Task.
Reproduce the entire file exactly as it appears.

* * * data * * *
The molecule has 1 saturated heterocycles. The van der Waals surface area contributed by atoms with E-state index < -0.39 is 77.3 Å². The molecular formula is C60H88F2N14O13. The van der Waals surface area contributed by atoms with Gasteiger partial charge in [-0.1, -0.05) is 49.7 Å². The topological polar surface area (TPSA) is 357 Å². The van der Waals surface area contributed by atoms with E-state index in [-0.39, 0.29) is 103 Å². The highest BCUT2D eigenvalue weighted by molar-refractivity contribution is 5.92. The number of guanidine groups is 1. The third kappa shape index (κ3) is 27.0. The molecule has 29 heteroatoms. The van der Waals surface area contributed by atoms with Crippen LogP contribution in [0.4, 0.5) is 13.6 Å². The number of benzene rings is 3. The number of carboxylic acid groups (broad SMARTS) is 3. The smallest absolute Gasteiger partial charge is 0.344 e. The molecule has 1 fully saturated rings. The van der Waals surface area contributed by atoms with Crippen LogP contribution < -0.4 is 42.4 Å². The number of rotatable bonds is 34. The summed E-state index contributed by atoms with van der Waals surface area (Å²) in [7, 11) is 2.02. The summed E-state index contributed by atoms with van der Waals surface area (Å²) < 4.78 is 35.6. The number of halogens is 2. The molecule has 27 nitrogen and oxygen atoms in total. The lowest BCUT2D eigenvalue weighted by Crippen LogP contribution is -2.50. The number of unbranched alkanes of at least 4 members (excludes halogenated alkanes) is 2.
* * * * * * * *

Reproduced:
The molecule has 1 saturated heterocycles. The van der Waals surface area contributed by atoms with E-state index < -0.39 is 77.3 Å². The molecular formula is C60H88F2N14O13. The van der Waals surface area contributed by atoms with Gasteiger partial charge in [-0.1, -0.05) is 49.7 Å². The topological polar surface area (TPSA) is 357 Å². The van der Waals surface area contributed by atoms with E-state index in [-0.39, 0.29) is 103 Å². The highest BCUT2D eigenvalue weighted by molar-refractivity contribution is 5.92. The number of guanidine groups is 1. The third kappa shape index (κ3) is 27.0. The molecule has 29 heteroatoms. The van der Waals surface area contributed by atoms with Crippen LogP contribution in [0.4, 0.5) is 13.6 Å². The number of benzene rings is 3. The number of carboxylic acid groups (broad SMARTS) is 3. The smallest absolute Gasteiger partial charge is 0.344 e. The molecule has 1 fully saturated rings. The van der Waals surface area contributed by atoms with Crippen LogP contribution < -0.4 is 42.4 Å². The number of rotatable bonds is 34. The summed E-state index contributed by atoms with van der Waals surface area (Å²) in [7, 11) is 2.02. The summed E-state index contributed by atoms with van der Waals surface area (Å²) < 4.78 is 35.6. The number of halogens is 2. The molecule has 27 nitrogen and oxygen atoms in total. The lowest BCUT2D eigenvalue weighted by Crippen LogP contribution is -2.50. The number of unbranched alkanes of at least 4 members (excludes halogenated alkanes) is 2.